Medication errors happen at just about any health care facility. But these mistakes – which can cost the life of a patient – sometimes prove more problematic and perplexing for small and rural hospitals. Why do these smaller medical facilities face an assortment of challenges that may not take place in larger facilities?
The obvious answer is resources. Small and rural hospitals just do not have the same resources, and, actually, a much more limited number compared with larger hospitals. For example, many likely do not have a staff member focused solely on ensuring medication safety. There typically are not any specialists as most staff members are responsible for a variety of duties. Additionally, rural hospitals may not have access to electronic health records and critical technologies that can help in identifying and preventing medication errors.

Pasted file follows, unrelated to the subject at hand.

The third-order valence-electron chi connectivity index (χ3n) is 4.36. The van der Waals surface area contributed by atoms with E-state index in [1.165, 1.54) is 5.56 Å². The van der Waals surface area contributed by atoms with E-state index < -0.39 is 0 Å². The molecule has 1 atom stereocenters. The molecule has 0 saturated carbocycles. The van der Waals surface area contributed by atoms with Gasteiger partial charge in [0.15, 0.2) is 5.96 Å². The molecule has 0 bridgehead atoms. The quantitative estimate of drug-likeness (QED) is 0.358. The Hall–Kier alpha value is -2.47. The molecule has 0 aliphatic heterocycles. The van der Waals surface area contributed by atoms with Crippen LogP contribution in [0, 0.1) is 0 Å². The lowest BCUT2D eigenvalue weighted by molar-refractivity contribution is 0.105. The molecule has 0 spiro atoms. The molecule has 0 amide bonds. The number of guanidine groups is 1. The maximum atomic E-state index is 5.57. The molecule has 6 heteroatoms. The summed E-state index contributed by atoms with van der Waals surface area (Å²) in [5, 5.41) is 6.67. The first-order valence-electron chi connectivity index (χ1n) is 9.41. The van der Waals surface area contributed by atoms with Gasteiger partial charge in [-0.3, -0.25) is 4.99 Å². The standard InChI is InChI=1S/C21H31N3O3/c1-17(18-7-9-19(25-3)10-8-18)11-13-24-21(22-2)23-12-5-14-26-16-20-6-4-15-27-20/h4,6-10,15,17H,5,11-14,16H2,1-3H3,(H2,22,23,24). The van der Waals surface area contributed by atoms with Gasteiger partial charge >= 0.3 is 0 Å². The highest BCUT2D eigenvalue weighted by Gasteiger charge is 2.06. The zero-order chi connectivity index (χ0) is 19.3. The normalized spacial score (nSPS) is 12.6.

Survey dealt with high-alert medications
A survey from 2018 supports the challenges faced by smaller health care facilities. Sponsored by the Institute for Safe Medication Practices (ISMP), the survey asked 867 health care facilities how they dealt with preventing errors involving high-alert medications such as insulin, opioids, chemotherapy and anticoagulants. About a third of the survey participants were from hospitals with fewer than 100 beds.
The results disclosed that smaller facilities had less-than-stellar results. When it comes to error prevention strategies.